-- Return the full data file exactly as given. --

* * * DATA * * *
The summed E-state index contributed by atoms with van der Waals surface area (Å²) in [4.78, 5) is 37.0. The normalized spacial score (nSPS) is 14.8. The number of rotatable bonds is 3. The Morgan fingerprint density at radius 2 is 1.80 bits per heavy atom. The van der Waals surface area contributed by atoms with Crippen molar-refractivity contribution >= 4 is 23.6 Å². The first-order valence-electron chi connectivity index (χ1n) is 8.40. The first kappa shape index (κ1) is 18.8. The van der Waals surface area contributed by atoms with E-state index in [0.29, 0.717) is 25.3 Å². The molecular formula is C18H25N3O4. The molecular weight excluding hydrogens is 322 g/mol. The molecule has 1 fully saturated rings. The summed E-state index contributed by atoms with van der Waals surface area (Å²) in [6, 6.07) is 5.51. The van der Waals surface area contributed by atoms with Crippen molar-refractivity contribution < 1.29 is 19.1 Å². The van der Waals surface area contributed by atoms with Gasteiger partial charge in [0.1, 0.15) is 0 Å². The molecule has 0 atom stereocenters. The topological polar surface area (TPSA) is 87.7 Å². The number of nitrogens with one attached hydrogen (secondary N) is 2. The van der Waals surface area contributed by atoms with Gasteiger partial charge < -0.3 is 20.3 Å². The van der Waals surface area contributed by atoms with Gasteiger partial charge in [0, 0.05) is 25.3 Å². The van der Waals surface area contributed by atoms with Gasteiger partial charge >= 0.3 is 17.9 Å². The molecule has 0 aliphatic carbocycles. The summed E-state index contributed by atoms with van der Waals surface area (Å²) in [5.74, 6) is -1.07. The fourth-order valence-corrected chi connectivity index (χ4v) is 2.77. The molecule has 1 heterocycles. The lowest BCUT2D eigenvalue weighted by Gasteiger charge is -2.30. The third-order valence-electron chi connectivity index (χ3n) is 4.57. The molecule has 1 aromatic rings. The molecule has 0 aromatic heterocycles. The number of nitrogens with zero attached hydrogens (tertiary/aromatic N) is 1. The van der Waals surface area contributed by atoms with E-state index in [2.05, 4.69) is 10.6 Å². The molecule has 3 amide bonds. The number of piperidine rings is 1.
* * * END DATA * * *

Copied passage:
The summed E-state index contributed by atoms with van der Waals surface area (Å²) in [4.78, 5) is 37.0. The normalized spacial score (nSPS) is 14.8. The number of rotatable bonds is 3. The Morgan fingerprint density at radius 2 is 1.80 bits per heavy atom. The van der Waals surface area contributed by atoms with Crippen molar-refractivity contribution >= 4 is 23.6 Å². The first-order valence-electron chi connectivity index (χ1n) is 8.40. The first kappa shape index (κ1) is 18.8. The van der Waals surface area contributed by atoms with E-state index in [0.29, 0.717) is 25.3 Å². The molecular formula is C18H25N3O4. The molecular weight excluding hydrogens is 322 g/mol. The molecule has 1 fully saturated rings. The summed E-state index contributed by atoms with van der Waals surface area (Å²) in [6, 6.07) is 5.51. The van der Waals surface area contributed by atoms with Crippen molar-refractivity contribution < 1.29 is 19.1 Å². The van der Waals surface area contributed by atoms with Gasteiger partial charge in [0.1, 0.15) is 0 Å². The molecule has 0 atom stereocenters. The topological polar surface area (TPSA) is 87.7 Å². The number of nitrogens with one attached hydrogen (secondary N) is 2. The van der Waals surface area contributed by atoms with Gasteiger partial charge < -0.3 is 20.3 Å². The van der Waals surface area contributed by atoms with Gasteiger partial charge in [0, 0.05) is 25.3 Å². The van der Waals surface area contributed by atoms with Gasteiger partial charge >= 0.3 is 17.9 Å². The molecule has 0 aliphatic carbocycles. The summed E-state index contributed by atoms with van der Waals surface area (Å²) in [5.74, 6) is -1.07. The fourth-order valence-corrected chi connectivity index (χ4v) is 2.77. The molecule has 1 heterocycles. The lowest BCUT2D eigenvalue weighted by Gasteiger charge is -2.30. The third-order valence-electron chi connectivity index (χ3n) is 4.57. The molecule has 1 aromatic rings. The molecule has 0 aromatic heterocycles. The number of nitrogens with zero attached hydrogens (tertiary/aromatic N) is 1. The van der Waals surface area contributed by atoms with E-state index in [2.05, 4.69) is 10.6 Å². The molecule has 3 amide bonds. The number of piperidine rings is 1.